relatively high levels of sustained cooperation in many of the
resulting groups when selection is global, but not when it is local.
Universitat Autonoma de Barcelona
Ivanna is investigating the dynamics of a two-sided adaptive model of
buyers and sellers. In the model, coffee sellers decide on what
quality of coffee to offer customers based on attempts to adapt
policies that lead to higher profits. Buyers have aspirations for
coffee quality that adjust based on recent experience, and they search
for shops that can meet these expectations. She finds that the
willingness of agents to adjust their aspirations to recent
consumption has a strong influence on the system's dynamics. When
agents adjust aspirations slowly a monopoly forms in the industry.
Markets composed of heterogeneous agents result in a single,
high-quality firm that shares the market with many, less-profitable
competitors. When aspirations are rapidly adjusted a relatively
stable market composed of numerous firms ensues.
University of Chicago
Michael considers how learning impacts the development of public
policy. The model allows ``states'' that must make a binary policy
choice to emulate the choices of other states. Using the model he is
developing hypotheses about how policy salience, emulation, and
uncertainty interact to produce innovative policies. He is extending
the model by incorporating more elaborate learning structures and the
use of existing data sets to empirically ground the model.
California Institute of Technology
Maggie is analyzing city formation. Citizens have preferences over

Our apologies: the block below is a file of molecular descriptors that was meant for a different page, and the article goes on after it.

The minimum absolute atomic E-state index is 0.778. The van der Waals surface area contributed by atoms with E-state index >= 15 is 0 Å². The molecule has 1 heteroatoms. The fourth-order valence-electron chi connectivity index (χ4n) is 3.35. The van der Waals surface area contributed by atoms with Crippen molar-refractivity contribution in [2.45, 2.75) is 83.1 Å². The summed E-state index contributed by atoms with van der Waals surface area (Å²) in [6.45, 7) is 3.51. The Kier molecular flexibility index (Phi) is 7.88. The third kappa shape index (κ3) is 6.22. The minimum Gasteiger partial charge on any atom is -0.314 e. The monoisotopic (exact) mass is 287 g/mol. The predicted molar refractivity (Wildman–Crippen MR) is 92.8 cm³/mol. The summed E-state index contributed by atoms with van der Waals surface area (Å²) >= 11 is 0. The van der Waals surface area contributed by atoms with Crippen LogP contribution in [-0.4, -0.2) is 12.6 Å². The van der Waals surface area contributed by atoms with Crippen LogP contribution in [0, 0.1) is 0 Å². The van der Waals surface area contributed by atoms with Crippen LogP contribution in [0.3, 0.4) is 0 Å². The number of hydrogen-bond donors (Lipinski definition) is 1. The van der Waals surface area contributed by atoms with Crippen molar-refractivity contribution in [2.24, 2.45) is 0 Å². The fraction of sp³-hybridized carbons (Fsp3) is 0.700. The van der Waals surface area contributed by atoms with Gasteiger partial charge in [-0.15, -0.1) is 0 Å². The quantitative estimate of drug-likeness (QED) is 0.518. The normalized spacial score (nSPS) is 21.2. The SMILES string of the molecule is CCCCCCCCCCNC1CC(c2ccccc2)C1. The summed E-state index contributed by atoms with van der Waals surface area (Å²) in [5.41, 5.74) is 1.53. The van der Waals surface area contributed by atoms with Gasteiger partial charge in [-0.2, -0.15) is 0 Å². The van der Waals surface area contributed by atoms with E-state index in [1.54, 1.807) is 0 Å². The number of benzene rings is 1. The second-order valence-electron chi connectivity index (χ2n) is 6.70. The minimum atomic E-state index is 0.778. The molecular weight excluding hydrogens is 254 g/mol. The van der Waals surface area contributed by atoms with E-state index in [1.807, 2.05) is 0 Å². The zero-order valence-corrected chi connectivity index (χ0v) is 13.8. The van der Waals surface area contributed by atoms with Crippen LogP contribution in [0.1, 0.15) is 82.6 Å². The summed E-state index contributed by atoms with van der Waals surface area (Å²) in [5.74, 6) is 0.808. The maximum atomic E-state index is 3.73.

both a private and a public good. Demand for the public good depends
on the tax share that the individual must pay, and thus it is linked
to the composition of citizens within a given jurisdiction. During
each round of the model a new jurisdictional split is proposed and if
a majority of the citizens approve the split occurs. Individual
citizens are allowed to move if they can find another citizen with
whom to swap locations. She finds that the number of cities rises as
the square root of the number of agents. She also notes that
heterogeneous preferences do not result in dramatically different
cities and that the social benefits of new city formation appear to be
quite limited in the current model.
Alex is modeling the formation of networks among heterogeneous,
game-playing agents. Agents playing a Prisoner's Dilemma game
``grow'' a network of partners with whom to play. Agents use a
generalized version of the Tit-For-Tat strategy to play the game
within their existing network. Networks evolve as agents, depending
on type, either make new connections or incorporate new partners from
the sidelines. Similarly, network connections are severed with
uncooperative partners. Such partners are returned to the sidelines
if they become completely isolated. He finds that inherently stable
networks can form in the system and he is currently exploring key
hypotheses about the dynamics of the system.
Riti is trying to understand the dynamics of bank runs and contagion.
Both informed and uninformed agents deposit money at multiple banks.
Agents withdraw their deposits either when they they need it for
private purposes or when they lack confidence in the bank's ability to
survive. She finds that certain parameters, such as bank size
differences and reserve requirements, can dramatically alter the
potential for bank runs and contagion. Based on the model, she is
exploring key policy variables that might enhance the stability of